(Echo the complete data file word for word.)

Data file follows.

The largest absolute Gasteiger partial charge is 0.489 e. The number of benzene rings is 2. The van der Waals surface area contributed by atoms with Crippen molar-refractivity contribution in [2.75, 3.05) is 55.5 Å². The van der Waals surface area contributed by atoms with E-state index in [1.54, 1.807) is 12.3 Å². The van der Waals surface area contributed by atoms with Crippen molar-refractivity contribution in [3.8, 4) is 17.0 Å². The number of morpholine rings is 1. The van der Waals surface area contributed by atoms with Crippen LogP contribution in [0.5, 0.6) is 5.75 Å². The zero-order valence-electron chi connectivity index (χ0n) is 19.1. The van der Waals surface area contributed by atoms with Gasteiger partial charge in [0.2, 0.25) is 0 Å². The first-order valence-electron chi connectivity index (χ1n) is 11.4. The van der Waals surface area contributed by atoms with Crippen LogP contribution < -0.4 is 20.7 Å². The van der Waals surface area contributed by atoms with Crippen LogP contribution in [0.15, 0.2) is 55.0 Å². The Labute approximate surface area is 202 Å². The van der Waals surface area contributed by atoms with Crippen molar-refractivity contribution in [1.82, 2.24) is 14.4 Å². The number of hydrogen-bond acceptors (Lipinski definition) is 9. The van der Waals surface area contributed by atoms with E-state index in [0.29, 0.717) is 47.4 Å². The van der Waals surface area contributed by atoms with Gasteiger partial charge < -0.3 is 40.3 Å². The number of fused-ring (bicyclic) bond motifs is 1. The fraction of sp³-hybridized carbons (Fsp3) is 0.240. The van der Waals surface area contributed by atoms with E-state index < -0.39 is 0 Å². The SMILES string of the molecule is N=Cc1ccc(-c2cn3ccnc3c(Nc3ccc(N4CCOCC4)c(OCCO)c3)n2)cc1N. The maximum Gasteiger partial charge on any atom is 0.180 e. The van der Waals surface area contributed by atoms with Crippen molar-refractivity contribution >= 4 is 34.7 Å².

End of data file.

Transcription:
The largest absolute Gasteiger partial charge is 0.489 e. The number of benzene rings is 2. The van der Waals surface area contributed by atoms with Crippen molar-refractivity contribution in [2.75, 3.05) is 55.5 Å². The van der Waals surface area contributed by atoms with E-state index in [1.54, 1.807) is 12.3 Å². The van der Waals surface area contributed by atoms with Crippen molar-refractivity contribution in [3.8, 4) is 17.0 Å². The number of morpholine rings is 1. The van der Waals surface area contributed by atoms with Crippen LogP contribution in [0.5, 0.6) is 5.75 Å². The zero-order valence-electron chi connectivity index (χ0n) is 19.1. The van der Waals surface area contributed by atoms with Gasteiger partial charge in [0.2, 0.25) is 0 Å². The first-order valence-electron chi connectivity index (χ1n) is 11.4. The van der Waals surface area contributed by atoms with Crippen LogP contribution < -0.4 is 20.7 Å². The van der Waals surface area contributed by atoms with Crippen LogP contribution in [0.15, 0.2) is 55.0 Å². The Labute approximate surface area is 202 Å². The van der Waals surface area contributed by atoms with Crippen molar-refractivity contribution in [1.82, 2.24) is 14.4 Å². The number of hydrogen-bond acceptors (Lipinski definition) is 9. The van der Waals surface area contributed by atoms with E-state index in [0.29, 0.717) is 47.4 Å². The van der Waals surface area contributed by atoms with Gasteiger partial charge < -0.3 is 40.3 Å². The number of fused-ring (bicyclic) bond motifs is 1. The fraction of sp³-hybridized carbons (Fsp3) is 0.240. The van der Waals surface area contributed by atoms with E-state index < -0.39 is 0 Å². The SMILES string of the molecule is N=Cc1ccc(-c2cn3ccnc3c(Nc3ccc(N4CCOCC4)c(OCCO)c3)n2)cc1N. The maximum Gasteiger partial charge on any atom is 0.180 e. The van der Waals surface area contributed by atoms with Crippen molar-refractivity contribution >= 4 is 34.7 Å².